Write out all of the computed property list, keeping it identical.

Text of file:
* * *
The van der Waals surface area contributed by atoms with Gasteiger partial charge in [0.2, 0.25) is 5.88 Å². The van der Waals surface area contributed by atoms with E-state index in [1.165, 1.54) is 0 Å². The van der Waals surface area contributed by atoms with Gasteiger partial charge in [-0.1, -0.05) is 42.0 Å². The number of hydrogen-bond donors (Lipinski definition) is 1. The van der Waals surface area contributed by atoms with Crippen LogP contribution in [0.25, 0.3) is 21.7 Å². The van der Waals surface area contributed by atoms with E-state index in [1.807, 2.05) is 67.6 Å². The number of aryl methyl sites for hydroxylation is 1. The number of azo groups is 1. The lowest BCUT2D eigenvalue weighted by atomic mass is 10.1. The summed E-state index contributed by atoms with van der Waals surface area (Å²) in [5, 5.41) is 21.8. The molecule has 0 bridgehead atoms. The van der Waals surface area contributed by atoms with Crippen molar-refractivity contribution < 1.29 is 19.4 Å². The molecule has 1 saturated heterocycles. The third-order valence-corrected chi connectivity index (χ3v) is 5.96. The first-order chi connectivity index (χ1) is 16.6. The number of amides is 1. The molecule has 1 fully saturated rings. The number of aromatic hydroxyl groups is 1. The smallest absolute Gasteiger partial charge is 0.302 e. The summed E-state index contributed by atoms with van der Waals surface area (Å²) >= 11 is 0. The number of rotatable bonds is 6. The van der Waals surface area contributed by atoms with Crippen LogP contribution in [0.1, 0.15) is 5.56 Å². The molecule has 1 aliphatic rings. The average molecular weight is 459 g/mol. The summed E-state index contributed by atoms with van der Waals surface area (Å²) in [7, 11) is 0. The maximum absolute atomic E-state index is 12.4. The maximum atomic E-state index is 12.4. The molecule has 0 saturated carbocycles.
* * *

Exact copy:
The van der Waals surface area contributed by atoms with Gasteiger partial charge in [0.2, 0.25) is 5.88 Å². The van der Waals surface area contributed by atoms with E-state index in [1.165, 1.54) is 0 Å². The van der Waals surface area contributed by atoms with Gasteiger partial charge in [-0.1, -0.05) is 42.0 Å². The number of hydrogen-bond donors (Lipinski definition) is 1. The van der Waals surface area contributed by atoms with Crippen LogP contribution in [0.25, 0.3) is 21.7 Å². The van der Waals surface area contributed by atoms with E-state index in [1.807, 2.05) is 67.6 Å². The number of aryl methyl sites for hydroxylation is 1. The number of azo groups is 1. The lowest BCUT2D eigenvalue weighted by atomic mass is 10.1. The summed E-state index contributed by atoms with van der Waals surface area (Å²) in [5, 5.41) is 21.8. The molecule has 0 bridgehead atoms. The van der Waals surface area contributed by atoms with Crippen molar-refractivity contribution < 1.29 is 19.4 Å². The molecule has 1 saturated heterocycles. The third-order valence-corrected chi connectivity index (χ3v) is 5.96. The first-order chi connectivity index (χ1) is 16.6. The number of amides is 1. The molecule has 1 fully saturated rings. The number of aromatic hydroxyl groups is 1. The smallest absolute Gasteiger partial charge is 0.302 e. The summed E-state index contributed by atoms with van der Waals surface area (Å²) >= 11 is 0. The number of rotatable bonds is 6. The van der Waals surface area contributed by atoms with Crippen LogP contribution in [0.1, 0.15) is 5.56 Å². The molecule has 1 aliphatic rings. The average molecular weight is 459 g/mol. The summed E-state index contributed by atoms with van der Waals surface area (Å²) in [7, 11) is 0. The maximum absolute atomic E-state index is 12.4. The maximum atomic E-state index is 12.4. The molecule has 0 saturated carbocycles.